know how much you care.” 3. Character: People notice those

who do what’s right over what’s easy. It is a complex word, but for our purposes, let us consider the two main components to both integrity and morality. With integrity, you are being consistent with your thoughts, words and actions. Add that to a strong moral compass, a sense of right and wrong, and you are giving people someone they can trust. 4. Competency: People have

confidence in those who stay fresh, relevant and capable. Knowing how to do your job well matters. Whether it is a dentist giving you a root canal, or the mechanic replacing your transmission, you want to know they are competent and capable of doing their job. The same applies to you. If you want people to trust you, make competency a priority. 5. Commitment: People believe in those who stand through adversity. In this instance, actions definitely speak louder than words. So if you say something matters to you, be prepared to show it to the people whose trust you want. It can mean demonstrating tenacity and stub- bornness, then making it clear you will see things through to the end. 6. Connection: People want to fol-

low, buy from, and be around friends. It’s easier to trust a friend than a stranger, so look for ways to engage with people and build relationships. You can start by learning to ask great questions. Use these questions to connect with people, to find the common ground you share. We find

it easier to trust when we sense that we connect in some area. 7. Contribution: People immedi-

ately respond to results. By giving of yourself and your talents, you are investing in others. And if you are serious about making a difference, you need to invest in the actions that will make your vision a reality. Peo- ple trust those who actually do, as opposed to just talking about doing. 8. Consistency: People love to see

the little things done consistently. While all the pillars are important for building trust, failing to be consis- tent can undermine your efforts. Think of consistency like a savings account. Put a little in each day and over time, it will pay you back in safety and security. Remember: it is unlikely that you will get one, big chance to be trusted. Instead, you will have thousands of small ones. Like the savings account, when you respond consistently, you will see the results build up over time. All of these pillars are the core to being a trusted individual or organi- zation. Without consistency, these pillars do not matter. Let’s take clarity for example. Your organization can have a very clear effective vision and mission, but if you’re not sharing it at least every 30 days consistently, then your team does not know it. It’s the same with commitment;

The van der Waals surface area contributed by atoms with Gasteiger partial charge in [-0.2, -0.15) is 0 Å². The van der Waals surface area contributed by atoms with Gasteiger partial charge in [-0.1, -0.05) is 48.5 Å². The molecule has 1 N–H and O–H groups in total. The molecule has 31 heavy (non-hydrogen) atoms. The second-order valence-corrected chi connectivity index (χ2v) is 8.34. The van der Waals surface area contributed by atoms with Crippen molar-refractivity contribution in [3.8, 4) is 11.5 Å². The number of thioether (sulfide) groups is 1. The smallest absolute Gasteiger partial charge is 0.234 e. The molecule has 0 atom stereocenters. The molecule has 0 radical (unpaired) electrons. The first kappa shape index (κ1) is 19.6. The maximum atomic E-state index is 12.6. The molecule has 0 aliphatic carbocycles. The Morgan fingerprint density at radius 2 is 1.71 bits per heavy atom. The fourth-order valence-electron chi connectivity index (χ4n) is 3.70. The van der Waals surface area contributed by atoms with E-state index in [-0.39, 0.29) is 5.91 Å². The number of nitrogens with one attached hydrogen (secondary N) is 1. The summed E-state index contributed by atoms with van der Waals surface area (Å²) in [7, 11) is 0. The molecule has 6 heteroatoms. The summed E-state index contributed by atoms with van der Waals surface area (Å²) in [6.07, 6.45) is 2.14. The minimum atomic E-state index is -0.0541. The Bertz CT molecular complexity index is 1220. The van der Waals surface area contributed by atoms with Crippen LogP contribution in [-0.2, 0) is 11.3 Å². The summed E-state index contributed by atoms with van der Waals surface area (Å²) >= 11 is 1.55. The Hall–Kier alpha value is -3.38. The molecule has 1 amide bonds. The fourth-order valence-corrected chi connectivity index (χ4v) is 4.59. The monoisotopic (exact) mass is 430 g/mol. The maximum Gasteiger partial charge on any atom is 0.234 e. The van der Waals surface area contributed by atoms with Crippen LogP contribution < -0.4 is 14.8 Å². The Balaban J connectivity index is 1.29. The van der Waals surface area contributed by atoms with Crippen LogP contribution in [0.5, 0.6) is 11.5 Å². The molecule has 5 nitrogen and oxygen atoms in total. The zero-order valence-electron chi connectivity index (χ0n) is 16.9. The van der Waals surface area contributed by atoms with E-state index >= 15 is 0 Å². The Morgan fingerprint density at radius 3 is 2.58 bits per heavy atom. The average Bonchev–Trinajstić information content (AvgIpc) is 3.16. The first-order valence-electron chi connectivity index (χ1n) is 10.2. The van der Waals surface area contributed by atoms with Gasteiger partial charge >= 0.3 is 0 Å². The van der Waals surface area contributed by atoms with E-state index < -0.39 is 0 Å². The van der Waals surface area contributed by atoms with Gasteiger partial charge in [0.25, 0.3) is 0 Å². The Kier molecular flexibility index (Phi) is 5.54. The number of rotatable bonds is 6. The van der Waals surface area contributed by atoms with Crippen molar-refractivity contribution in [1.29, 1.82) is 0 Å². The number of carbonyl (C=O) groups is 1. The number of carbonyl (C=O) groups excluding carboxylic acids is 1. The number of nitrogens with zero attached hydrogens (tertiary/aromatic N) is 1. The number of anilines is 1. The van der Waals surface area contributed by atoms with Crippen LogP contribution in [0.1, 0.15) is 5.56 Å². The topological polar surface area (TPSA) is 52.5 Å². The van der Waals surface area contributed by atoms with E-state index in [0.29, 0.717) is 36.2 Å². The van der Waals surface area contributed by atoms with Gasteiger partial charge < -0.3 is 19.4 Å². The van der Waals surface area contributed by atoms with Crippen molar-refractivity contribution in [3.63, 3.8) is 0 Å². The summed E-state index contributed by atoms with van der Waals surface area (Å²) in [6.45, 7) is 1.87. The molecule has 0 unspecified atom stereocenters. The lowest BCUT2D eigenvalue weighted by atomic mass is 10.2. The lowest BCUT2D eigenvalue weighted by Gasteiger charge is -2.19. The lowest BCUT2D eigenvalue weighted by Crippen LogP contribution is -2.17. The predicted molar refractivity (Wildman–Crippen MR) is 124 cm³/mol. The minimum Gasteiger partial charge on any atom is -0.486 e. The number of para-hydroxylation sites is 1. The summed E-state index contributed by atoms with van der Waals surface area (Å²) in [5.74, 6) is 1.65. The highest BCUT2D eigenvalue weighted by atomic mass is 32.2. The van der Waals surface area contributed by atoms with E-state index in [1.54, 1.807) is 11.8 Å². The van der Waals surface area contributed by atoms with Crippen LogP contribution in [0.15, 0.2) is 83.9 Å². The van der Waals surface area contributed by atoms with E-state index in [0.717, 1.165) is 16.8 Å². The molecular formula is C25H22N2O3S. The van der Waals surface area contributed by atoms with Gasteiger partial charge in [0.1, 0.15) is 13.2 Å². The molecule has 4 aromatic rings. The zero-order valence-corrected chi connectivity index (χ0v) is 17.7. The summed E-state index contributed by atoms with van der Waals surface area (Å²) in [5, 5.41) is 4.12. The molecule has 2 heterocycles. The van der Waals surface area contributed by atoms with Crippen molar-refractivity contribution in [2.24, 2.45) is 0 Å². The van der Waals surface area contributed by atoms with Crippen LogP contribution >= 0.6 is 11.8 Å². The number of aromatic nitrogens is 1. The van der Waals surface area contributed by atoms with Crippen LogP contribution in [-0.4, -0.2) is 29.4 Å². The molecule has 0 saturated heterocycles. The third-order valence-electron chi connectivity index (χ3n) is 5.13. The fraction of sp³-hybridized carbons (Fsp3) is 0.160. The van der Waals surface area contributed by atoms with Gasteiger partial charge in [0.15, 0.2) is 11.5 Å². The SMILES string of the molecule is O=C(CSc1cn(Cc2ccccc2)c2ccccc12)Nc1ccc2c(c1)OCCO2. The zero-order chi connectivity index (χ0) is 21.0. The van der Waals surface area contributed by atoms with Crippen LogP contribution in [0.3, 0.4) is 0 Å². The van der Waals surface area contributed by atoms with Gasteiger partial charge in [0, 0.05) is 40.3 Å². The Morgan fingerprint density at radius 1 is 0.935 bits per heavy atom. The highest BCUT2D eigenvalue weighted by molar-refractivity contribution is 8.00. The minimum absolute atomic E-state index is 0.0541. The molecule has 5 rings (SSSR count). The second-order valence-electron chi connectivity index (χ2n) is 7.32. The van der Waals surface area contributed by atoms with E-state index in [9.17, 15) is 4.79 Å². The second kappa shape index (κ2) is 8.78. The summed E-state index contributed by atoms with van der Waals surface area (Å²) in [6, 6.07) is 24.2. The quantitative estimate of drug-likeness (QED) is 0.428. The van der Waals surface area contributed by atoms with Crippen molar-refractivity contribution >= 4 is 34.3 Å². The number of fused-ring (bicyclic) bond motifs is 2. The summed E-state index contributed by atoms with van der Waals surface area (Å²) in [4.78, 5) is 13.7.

you can make a promise to lose 50 lbs. in five months, but if you are not consistently following an eating plan and exercising, by the end of five months, your results won’t be what you hoped.

If you want to implement the trust edge into your life or organi- zation, you must be consistent in each pillar. When this happens, trust increases, as well as output, morale, retention, productivity, innovation, loyalty and revenue. Without trust, costs are high, skepticism and attri- tion increase. A lack of trust really is your biggest expense. Right now, we have an opportunity to be agents of change. We cannot regain trust in schools, business or government, if we do not trust each other. It starts with you. It is through individuals that we can rebuild trust in our communities and our insti- tutions. Have the courage to act on what you know to be true: that trust is the foundation of all genuine and lasting success. I look forward to seeing you in

June 2019 at the STN Expo Con- ference in Indianapolis at the JW Marriott hotel! ●

Continue to page 58 for more STN EXPO Indianapolis detail.

David Horsager is the CEO of Trust Edge Leadership Institute, national best-selling author of The Trust Edge, inventor of the Enterprise Trust Index, and director of one of the nation’s foremost trust studies: The Trust Outlook. His work has been featured in prominent publications, such as Fast Company, Forbes, Huffington Post and Wall Street Journal. He has advised leaders and delivered life-changing presentations on six continents, with audiences ranging from FedEx, Toyota and global governments, to the New York Yankees and U.S. Department of Homeland Security. Receive free resources and more at and

56 School Transportation News • MAY 2019

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